Thursday, February 28, 2013
The Greatest Skating Race by Louise Borden, illustrated by Niki Daly
Written in free verse, the story is set in the Netherlands in December 1941. Ten-year-old Piet Janssen was born to ice skate. His father's family had made and repaired ice skates for many generations, and Piet is looking forward to the time he is old enough to skate in the Elfstedentoct just like his hero , Pim Mulier. Mulier has skated the 200 kilometer/124 miles race in record-breaking time in a bitter cold December, much like Holland was experiencing in 1941.
But Holland is under German occupation and although there is no restriction on skating, there just are much of the need supplies left for Piet's grandfather to make or repair skates. In fact, there isn't much of anything left after the Germans took what needed. But for Christmas, Piet receives a little red notebook. In it, he begins to plan and train for his entry in the Elfstedentoct...someday.
The Janssens are kind people and help others whenever they can, especially during the bitter cold winters that Europe has been experiencing since the war began. One Friday, when Piet comes home from school, excited to show his mother his perfect spelling test, he learns that the father of a school mate has been arrested for possessing a radio and sending messages to the Allies. It is decided that his children, Johanna and her little brother Joop Winkelman, need to get away to safety.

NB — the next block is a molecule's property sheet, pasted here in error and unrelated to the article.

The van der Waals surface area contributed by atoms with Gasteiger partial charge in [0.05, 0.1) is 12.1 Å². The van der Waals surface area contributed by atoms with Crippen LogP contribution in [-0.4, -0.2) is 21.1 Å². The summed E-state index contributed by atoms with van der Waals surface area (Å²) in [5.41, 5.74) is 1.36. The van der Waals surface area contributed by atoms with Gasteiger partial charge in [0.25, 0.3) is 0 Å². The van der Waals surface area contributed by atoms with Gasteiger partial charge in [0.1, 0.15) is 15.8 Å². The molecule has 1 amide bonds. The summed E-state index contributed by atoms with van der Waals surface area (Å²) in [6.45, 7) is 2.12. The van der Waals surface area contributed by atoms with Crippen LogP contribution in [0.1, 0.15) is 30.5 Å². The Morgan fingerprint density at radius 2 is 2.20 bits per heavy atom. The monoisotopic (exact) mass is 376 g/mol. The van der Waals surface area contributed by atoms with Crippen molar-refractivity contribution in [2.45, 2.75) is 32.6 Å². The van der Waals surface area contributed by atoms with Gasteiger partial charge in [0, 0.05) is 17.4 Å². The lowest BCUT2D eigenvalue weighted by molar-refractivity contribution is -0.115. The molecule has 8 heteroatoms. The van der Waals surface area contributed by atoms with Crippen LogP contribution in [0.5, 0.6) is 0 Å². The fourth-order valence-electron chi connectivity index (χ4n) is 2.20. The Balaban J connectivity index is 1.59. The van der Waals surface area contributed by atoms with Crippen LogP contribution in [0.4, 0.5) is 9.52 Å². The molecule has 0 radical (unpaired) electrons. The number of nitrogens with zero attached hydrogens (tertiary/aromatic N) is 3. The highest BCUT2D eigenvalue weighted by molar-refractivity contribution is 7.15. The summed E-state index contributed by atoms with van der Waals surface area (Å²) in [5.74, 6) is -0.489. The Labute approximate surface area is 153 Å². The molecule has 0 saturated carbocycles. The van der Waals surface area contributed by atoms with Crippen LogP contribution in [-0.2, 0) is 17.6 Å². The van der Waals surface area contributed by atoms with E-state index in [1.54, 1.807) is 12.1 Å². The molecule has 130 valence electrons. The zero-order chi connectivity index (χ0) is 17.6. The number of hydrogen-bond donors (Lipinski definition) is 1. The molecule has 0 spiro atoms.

Which means that Piet, Johanna and Joop would skate the frozen canals to Brugge, Belgium, a distance of 16 kilometers/10 miles past German checkpoints all along the way, a long distance for two 10 year olds and one 7 year old after a day at school.
And so the three skaters begin their journey. They don't get far before they run into their first German sentries, who stop them and become very suspicious when they see the Elfstedentoct map Piet had drawn in his red notebook for training purposes. A nice border map, one guard says. Finally the other guard recognizes the name of the race. The children are allowed to go on, but can they fool every sentry at every guard house they will have to pass and arrive safely in Brugge or be caught and arrested? And even if they get by the guards, can little Joop complete the arduous journey?
The Greatest Skating Race was such an exciting story and so well told that I had to keep checking the spine of the library book I was reading to remind myself that it is fiction. And although this is technically a picture book, it is really designed for middle grade readers. It is an engaging and beautifully written story that demonstrates the bravery and courage of children caught up in a war and their understanding of just how serious things were. An exciting story, it really captures the fear and tension that people experienced living under Nazi occupation continually felt.
The illustrations by Niki Daly, which are done in colored pencil, ballpoint pen and watercolor with digital enhancement, beautifully convey the freezing winter weather, the beauty of the country and the fear, the determination and even the innocence of the children in cold wintry tones.
The Elfstedenstoct is a real race that can only be done if the ice in the canals along the 11 city route are all frozen to 15cm. Unfortunately, it doesn't look like a race will be held in 2013 and in fact there hasn't been one since 1997.
Pim Mulier (1865-1954), Piet's skating hero, did indeed complete the Elfstedentoct just as it is described in The Greatest Skating Race.
This book is recommended for readers age 9+
This book was borrowed from The Bank Street College of Education library